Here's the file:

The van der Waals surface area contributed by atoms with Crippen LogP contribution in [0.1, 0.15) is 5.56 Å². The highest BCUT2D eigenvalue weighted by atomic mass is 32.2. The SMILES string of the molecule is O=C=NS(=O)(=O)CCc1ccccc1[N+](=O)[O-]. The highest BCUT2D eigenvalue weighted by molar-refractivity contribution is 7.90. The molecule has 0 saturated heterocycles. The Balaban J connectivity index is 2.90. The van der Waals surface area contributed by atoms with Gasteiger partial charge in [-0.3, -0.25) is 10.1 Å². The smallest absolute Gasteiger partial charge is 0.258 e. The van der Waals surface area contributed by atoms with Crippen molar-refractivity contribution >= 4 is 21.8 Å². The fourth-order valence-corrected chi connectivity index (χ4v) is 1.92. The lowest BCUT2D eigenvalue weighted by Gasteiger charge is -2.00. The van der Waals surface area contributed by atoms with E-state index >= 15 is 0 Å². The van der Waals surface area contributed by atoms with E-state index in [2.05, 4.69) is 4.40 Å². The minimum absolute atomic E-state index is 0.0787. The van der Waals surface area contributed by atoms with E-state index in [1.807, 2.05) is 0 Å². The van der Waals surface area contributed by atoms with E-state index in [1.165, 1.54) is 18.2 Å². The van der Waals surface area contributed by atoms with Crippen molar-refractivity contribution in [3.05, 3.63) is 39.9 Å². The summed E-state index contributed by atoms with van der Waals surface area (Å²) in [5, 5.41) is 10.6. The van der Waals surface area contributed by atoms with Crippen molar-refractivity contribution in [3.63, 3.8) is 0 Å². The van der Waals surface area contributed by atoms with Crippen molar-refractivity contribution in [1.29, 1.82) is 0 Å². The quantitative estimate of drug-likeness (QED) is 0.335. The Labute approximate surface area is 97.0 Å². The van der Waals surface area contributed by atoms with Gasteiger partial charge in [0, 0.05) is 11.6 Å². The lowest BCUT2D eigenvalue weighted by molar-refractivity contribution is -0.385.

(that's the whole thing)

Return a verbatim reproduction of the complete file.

The van der Waals surface area contributed by atoms with Crippen LogP contribution in [0.1, 0.15) is 5.56 Å². The highest BCUT2D eigenvalue weighted by atomic mass is 32.2. The SMILES string of the molecule is O=C=NS(=O)(=O)CCc1ccccc1[N+](=O)[O-]. The highest BCUT2D eigenvalue weighted by molar-refractivity contribution is 7.90. The molecule has 0 saturated heterocycles. The Balaban J connectivity index is 2.90. The van der Waals surface area contributed by atoms with Gasteiger partial charge in [-0.3, -0.25) is 10.1 Å². The smallest absolute Gasteiger partial charge is 0.258 e. The van der Waals surface area contributed by atoms with Crippen molar-refractivity contribution >= 4 is 21.8 Å². The fourth-order valence-corrected chi connectivity index (χ4v) is 1.92. The lowest BCUT2D eigenvalue weighted by Gasteiger charge is -2.00. The van der Waals surface area contributed by atoms with E-state index >= 15 is 0 Å². The van der Waals surface area contributed by atoms with E-state index in [2.05, 4.69) is 4.40 Å². The minimum absolute atomic E-state index is 0.0787. The van der Waals surface area contributed by atoms with E-state index in [1.807, 2.05) is 0 Å². The van der Waals surface area contributed by atoms with E-state index in [1.165, 1.54) is 18.2 Å². The van der Waals surface area contributed by atoms with Crippen molar-refractivity contribution in [3.05, 3.63) is 39.9 Å². The summed E-state index contributed by atoms with van der Waals surface area (Å²) in [5, 5.41) is 10.6. The van der Waals surface area contributed by atoms with Crippen molar-refractivity contribution in [3.63, 3.8) is 0 Å². The van der Waals surface area contributed by atoms with Crippen molar-refractivity contribution in [1.29, 1.82) is 0 Å². The quantitative estimate of drug-likeness (QED) is 0.335. The Labute approximate surface area is 97.0 Å². The van der Waals surface area contributed by atoms with Gasteiger partial charge in [0, 0.05) is 11.6 Å². The lowest BCUT2D eigenvalue weighted by molar-refractivity contribution is -0.385.